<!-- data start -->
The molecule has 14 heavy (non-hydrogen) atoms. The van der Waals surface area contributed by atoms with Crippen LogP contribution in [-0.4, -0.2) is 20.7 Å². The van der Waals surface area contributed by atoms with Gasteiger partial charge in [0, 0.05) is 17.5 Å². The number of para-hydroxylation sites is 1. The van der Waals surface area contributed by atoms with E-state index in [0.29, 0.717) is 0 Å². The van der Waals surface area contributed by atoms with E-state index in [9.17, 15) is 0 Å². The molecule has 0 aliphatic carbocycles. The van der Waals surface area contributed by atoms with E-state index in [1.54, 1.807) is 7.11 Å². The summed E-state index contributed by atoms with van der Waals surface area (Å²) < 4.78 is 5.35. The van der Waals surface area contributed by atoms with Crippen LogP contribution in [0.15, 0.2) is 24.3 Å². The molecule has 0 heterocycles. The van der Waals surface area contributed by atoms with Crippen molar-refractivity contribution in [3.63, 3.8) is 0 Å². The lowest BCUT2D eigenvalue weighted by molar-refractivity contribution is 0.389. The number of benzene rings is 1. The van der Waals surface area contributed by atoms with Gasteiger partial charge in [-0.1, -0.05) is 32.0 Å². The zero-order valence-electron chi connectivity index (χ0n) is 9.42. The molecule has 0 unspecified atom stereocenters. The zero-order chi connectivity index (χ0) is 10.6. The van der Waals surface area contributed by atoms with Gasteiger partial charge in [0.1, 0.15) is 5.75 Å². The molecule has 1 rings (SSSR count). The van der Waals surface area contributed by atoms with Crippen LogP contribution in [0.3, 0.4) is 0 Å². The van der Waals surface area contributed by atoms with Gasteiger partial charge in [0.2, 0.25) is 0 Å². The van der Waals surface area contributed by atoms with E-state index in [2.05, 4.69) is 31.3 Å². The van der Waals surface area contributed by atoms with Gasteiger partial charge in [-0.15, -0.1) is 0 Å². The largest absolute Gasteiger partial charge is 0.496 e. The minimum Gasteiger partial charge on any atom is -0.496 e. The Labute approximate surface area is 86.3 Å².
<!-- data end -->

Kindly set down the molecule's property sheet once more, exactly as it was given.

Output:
The molecule has 14 heavy (non-hydrogen) atoms. The van der Waals surface area contributed by atoms with Crippen LogP contribution in [-0.4, -0.2) is 20.7 Å². The van der Waals surface area contributed by atoms with Gasteiger partial charge in [0, 0.05) is 17.5 Å². The number of para-hydroxylation sites is 1. The van der Waals surface area contributed by atoms with E-state index in [0.29, 0.717) is 0 Å². The van der Waals surface area contributed by atoms with E-state index in [9.17, 15) is 0 Å². The molecule has 0 aliphatic carbocycles. The van der Waals surface area contributed by atoms with E-state index in [1.54, 1.807) is 7.11 Å². The summed E-state index contributed by atoms with van der Waals surface area (Å²) < 4.78 is 5.35. The van der Waals surface area contributed by atoms with Crippen LogP contribution in [0.15, 0.2) is 24.3 Å². The molecule has 0 heterocycles. The van der Waals surface area contributed by atoms with Crippen molar-refractivity contribution in [3.63, 3.8) is 0 Å². The lowest BCUT2D eigenvalue weighted by molar-refractivity contribution is 0.389. The number of benzene rings is 1. The van der Waals surface area contributed by atoms with Gasteiger partial charge in [-0.1, -0.05) is 32.0 Å². The zero-order valence-electron chi connectivity index (χ0n) is 9.42. The molecule has 0 unspecified atom stereocenters. The zero-order chi connectivity index (χ0) is 10.6. The van der Waals surface area contributed by atoms with Gasteiger partial charge in [0.1, 0.15) is 5.75 Å². The molecule has 1 rings (SSSR count). The van der Waals surface area contributed by atoms with Crippen LogP contribution in [0.3, 0.4) is 0 Å². The van der Waals surface area contributed by atoms with Gasteiger partial charge in [0.2, 0.25) is 0 Å². The van der Waals surface area contributed by atoms with E-state index in [2.05, 4.69) is 31.3 Å². The van der Waals surface area contributed by atoms with Gasteiger partial charge in [-0.15, -0.1) is 0 Å². The largest absolute Gasteiger partial charge is 0.496 e. The minimum Gasteiger partial charge on any atom is -0.496 e. The Labute approximate surface area is 86.3 Å².